Summary

Birth:
24 Nov 1877 1
Graves County, Kentucky 1
Death:
30 Apr 1956 1
Washington and Lee University's mock political convention in Lexington, Va., 1
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Personal Details

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Full Name:
Willie Alben Barkley 1
Also known as:
Alben William Barkley 1
Birth:
24 Nov 1877 1
Graves County, Kentucky 1
Male 1
Death:
30 Apr 1956 1
Washington and Lee University's mock political convention in Lexington, Va., 1
Cause: Heart Attack 1
Burial:
Burial Place: Mount Kenton Cemetery, Paducah KY 1
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Birth:
Mother: Electa Eliza (Smith) Barkley 1
Father: John Wilson Barkley 1
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Quote:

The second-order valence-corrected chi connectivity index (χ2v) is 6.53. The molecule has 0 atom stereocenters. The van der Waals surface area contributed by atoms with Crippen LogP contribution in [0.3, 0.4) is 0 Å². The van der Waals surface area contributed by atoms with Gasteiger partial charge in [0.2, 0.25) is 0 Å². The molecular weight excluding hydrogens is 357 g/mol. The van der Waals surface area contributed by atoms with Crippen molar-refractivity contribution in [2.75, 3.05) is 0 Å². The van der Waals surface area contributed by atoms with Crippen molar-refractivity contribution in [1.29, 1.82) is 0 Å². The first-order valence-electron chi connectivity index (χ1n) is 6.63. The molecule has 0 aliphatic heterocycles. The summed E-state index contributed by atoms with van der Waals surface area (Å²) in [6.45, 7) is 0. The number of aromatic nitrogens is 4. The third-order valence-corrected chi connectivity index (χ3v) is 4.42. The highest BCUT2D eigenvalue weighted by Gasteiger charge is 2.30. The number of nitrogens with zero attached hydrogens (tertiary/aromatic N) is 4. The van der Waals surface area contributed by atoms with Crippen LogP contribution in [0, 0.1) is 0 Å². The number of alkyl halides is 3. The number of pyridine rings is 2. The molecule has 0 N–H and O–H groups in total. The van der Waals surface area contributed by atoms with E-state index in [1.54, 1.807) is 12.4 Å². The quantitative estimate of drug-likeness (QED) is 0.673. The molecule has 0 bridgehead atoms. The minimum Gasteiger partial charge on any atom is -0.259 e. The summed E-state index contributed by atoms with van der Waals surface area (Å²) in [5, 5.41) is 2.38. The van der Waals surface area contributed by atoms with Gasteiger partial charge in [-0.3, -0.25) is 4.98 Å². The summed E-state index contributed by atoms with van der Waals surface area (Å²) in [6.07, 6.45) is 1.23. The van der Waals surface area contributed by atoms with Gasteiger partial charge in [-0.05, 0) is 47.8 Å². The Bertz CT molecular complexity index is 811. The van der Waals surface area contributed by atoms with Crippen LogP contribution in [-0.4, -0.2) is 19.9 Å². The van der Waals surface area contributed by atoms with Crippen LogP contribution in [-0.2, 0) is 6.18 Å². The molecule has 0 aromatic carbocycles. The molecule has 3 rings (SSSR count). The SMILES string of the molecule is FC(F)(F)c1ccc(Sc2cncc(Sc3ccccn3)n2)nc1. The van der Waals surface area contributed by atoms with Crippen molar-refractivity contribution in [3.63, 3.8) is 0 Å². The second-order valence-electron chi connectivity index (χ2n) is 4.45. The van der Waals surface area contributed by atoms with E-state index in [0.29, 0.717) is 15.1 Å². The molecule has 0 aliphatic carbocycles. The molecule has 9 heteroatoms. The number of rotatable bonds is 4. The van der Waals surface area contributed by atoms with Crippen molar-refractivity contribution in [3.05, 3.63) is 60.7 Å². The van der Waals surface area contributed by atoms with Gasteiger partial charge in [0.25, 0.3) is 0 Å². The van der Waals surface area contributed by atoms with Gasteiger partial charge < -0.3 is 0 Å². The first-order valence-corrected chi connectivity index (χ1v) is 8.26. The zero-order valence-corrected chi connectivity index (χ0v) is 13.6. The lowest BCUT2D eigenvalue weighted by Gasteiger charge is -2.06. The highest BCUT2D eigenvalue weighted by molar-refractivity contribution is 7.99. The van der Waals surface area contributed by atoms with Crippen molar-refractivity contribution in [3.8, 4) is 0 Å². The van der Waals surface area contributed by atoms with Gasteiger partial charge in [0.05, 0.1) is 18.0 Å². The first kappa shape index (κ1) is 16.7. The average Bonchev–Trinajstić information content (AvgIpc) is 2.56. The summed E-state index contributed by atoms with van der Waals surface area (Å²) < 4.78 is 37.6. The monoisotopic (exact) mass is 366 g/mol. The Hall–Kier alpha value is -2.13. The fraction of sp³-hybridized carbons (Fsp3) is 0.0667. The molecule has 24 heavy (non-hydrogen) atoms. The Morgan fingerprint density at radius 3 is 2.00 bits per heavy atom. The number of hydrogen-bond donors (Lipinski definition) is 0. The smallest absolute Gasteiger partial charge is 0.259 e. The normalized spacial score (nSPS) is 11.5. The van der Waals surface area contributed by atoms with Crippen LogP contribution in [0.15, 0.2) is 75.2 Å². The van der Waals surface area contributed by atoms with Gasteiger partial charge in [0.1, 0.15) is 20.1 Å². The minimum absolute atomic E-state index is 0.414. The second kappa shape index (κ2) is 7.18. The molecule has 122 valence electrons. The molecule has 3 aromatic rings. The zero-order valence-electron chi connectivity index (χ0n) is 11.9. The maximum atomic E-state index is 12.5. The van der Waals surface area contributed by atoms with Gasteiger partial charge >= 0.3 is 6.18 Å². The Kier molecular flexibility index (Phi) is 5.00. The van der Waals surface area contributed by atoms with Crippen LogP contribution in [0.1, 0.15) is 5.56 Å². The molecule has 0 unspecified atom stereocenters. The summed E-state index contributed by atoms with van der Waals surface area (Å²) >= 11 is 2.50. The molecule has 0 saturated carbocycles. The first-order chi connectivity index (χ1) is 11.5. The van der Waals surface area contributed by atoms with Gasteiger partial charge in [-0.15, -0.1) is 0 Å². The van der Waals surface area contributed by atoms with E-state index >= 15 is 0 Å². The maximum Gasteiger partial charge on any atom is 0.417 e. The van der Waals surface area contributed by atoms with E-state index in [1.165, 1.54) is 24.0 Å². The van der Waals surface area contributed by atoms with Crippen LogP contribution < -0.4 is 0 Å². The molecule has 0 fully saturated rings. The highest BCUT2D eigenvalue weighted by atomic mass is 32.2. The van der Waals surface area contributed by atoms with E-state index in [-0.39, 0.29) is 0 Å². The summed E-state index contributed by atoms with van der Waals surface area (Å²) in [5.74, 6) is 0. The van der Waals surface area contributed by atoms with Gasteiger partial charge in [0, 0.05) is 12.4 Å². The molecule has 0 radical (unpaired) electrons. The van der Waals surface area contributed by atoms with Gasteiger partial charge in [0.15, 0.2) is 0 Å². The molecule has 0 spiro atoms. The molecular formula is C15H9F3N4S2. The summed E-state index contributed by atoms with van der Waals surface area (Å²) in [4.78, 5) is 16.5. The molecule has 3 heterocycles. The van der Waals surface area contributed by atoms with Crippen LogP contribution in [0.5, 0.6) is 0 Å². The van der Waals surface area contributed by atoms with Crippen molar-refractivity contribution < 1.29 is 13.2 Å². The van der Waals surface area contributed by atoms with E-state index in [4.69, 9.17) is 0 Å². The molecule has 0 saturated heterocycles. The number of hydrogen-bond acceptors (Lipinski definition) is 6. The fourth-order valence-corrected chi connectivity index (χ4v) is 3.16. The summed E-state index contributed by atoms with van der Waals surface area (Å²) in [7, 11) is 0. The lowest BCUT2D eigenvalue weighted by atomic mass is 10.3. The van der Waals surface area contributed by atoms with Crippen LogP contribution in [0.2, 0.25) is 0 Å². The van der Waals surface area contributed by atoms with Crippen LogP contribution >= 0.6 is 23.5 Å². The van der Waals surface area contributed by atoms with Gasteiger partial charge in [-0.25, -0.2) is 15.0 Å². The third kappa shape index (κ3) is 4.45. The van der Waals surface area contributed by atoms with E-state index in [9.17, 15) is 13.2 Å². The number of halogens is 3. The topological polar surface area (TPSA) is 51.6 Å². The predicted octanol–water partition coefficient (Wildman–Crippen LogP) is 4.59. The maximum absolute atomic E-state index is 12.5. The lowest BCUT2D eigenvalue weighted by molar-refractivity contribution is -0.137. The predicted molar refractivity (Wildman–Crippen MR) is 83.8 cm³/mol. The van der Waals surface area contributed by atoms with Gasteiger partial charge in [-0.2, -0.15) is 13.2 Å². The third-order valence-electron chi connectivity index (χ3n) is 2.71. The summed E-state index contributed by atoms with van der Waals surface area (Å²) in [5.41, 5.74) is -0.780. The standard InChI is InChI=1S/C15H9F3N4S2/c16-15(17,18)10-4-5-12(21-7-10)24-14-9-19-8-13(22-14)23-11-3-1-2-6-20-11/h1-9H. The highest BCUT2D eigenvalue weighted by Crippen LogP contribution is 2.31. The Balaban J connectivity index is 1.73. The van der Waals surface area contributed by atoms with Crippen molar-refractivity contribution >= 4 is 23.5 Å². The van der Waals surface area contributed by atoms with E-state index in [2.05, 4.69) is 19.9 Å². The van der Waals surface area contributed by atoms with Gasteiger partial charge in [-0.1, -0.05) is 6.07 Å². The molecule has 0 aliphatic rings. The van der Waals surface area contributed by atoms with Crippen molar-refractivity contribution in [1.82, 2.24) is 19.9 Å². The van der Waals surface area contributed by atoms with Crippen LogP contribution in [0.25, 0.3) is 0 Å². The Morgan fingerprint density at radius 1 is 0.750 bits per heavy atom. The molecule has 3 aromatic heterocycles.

"I would rather be a servant in the house of the Lord than sit in the seats of the mighty." 1
Religion:
Methodist 1
Occupation:
Vice President Of The United States 1

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Stories

Alben W. Barkley, 35th Vice President (1949-1953)

 

 

 

Barkley, as Vice President, was in a class by himself. He had the complete confidence of both the President and the Senate. —Harry S. Truman

Alben W. Barkley, who served as vice president of the United States from 1949 to 1953, was popularly known as the "Veep." His young grandson had suggested this abbreviated alternative to the cumbersome "Mr. Vice President." When Barkley told the story at a press conference, the newspapers printed it, and the title stuck. Barkley's successor as vice president, Richard Nixon, declined to continue the nickname, saying that it had been bestowed on Barkley affectionately and belonged to him. While commentators may occasionally use "veep" as a generic term for vice presidents, historically the term is Barkley's alone.